I organized a group of friends and family to see this personal sentimental favorite. To those who have no comparisons to draw upon, I can understand their delight. My impressions, however, are sadly underwhelmed. Who even cast these performers? The texture, comedic timing, power, range and timbre of the vocals was chronically distracting. Yente practically read her lines. Tevye was too young for the role. Good marks for the staging and special effects and loved the bottle dance. I value this story as my grandparents were exiled from a village much like Anetevka, I can assure you that there was definitely room to portray the emotional impact of that eviction and violence much, much better. I am glad this story is still being told and now being introduced to a new audience, but the potency leaves much to be desired.
M. Weber from Costa Mesa, California
With a bang-up opening act, I expected much more from what turned out to be, dare I say, an insipid play. The orchestra played well, but the singing was not the best, especially the middle daughter. I enjoyed Teyve's character, but I had to guess at some of his lines, his vocal projection was not there. Yenta was so disappointing! Sounded like she was reading her lines and couldn't decide on which accent to use. Her timing was nonexistent.
I found the lighting very muddy, the humor missing or muted, and the singing so-so.
Just seemed like lots of missed opportunities to put on a good show.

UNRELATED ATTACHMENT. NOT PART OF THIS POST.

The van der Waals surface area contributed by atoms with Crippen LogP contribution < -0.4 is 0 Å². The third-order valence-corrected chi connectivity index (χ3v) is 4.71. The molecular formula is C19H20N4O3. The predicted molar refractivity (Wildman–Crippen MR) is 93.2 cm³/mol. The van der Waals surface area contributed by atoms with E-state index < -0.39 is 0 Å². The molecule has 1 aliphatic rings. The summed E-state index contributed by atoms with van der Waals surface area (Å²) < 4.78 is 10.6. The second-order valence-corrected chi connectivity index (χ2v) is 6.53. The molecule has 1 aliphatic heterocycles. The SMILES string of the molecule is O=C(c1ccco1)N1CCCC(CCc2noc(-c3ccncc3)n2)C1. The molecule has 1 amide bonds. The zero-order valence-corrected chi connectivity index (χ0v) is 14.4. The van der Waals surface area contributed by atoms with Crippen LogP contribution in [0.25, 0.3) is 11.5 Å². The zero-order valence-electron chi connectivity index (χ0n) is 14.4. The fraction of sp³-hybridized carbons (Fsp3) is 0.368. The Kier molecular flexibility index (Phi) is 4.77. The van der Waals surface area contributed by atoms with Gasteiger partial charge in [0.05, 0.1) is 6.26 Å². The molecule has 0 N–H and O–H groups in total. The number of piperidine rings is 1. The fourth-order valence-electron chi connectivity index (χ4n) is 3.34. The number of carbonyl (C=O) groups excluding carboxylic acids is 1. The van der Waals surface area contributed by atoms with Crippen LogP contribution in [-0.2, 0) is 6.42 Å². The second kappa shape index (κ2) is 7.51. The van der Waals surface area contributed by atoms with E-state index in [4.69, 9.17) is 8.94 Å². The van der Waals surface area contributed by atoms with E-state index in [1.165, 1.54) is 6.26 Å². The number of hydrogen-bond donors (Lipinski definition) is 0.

from Columbus, Ohio
This was ok. The actor who plays Tevye was clearly just repeating memorized lines with very little emotion. “If I were a rich man” was a huge let down, as well. He just really seemed so bored and sick of this. No feeling. Most of the actors gave off the same vibe…hurry up, we have to do this again, etc. It really took away from the show. Overall there was no feeling as the lines were being delivered. On a more pleasant note, The actors who played Perchik and Motel were excellent.
from Omaha, Nebraska
FIDDLER ON THE ROOF.
Not normally a critic, I felt last night’s performance, Thursday, 10 February, had one major flaw. My husband and I were sitting on the north side of the stage in row three and could not hear what the actors and actresses were saying or singing. Perhaps the sound system was not working well, but I’ve been to other shows (season ticket holders) and could see and hear that the actors and actresses were not projecting their voices very well. I thought maybe it was just me that felt this way, but I was talking to a volunteer during the break, and three people walked by and said are you talking about not being able to hear what’s going on, and I said yes. They agreed and said it was a disappointment. So I don’t know if the problem was in the whole
theater area or just down on the floor area. Try to imagine that you can’t hear the words. It ruined the whole play for the two of us, and we do not have hearing problems.
Please note: The term Civic Opera House and/or Fiddler on the Roof as well as all associated graphics, logos, and/or other trademarks, tradenames or copyrights are the property of the Civic Opera House and/or Fiddler on the Roof and are used herein for factual descriptive purposes only.
We are in no way associated with or authorized by the Civic Opera House and/or Fiddler on the Roof and neither that entity nor any of its affiliates have licensed or endorsed us to sell tickets, goods and or services in conjunction with their events.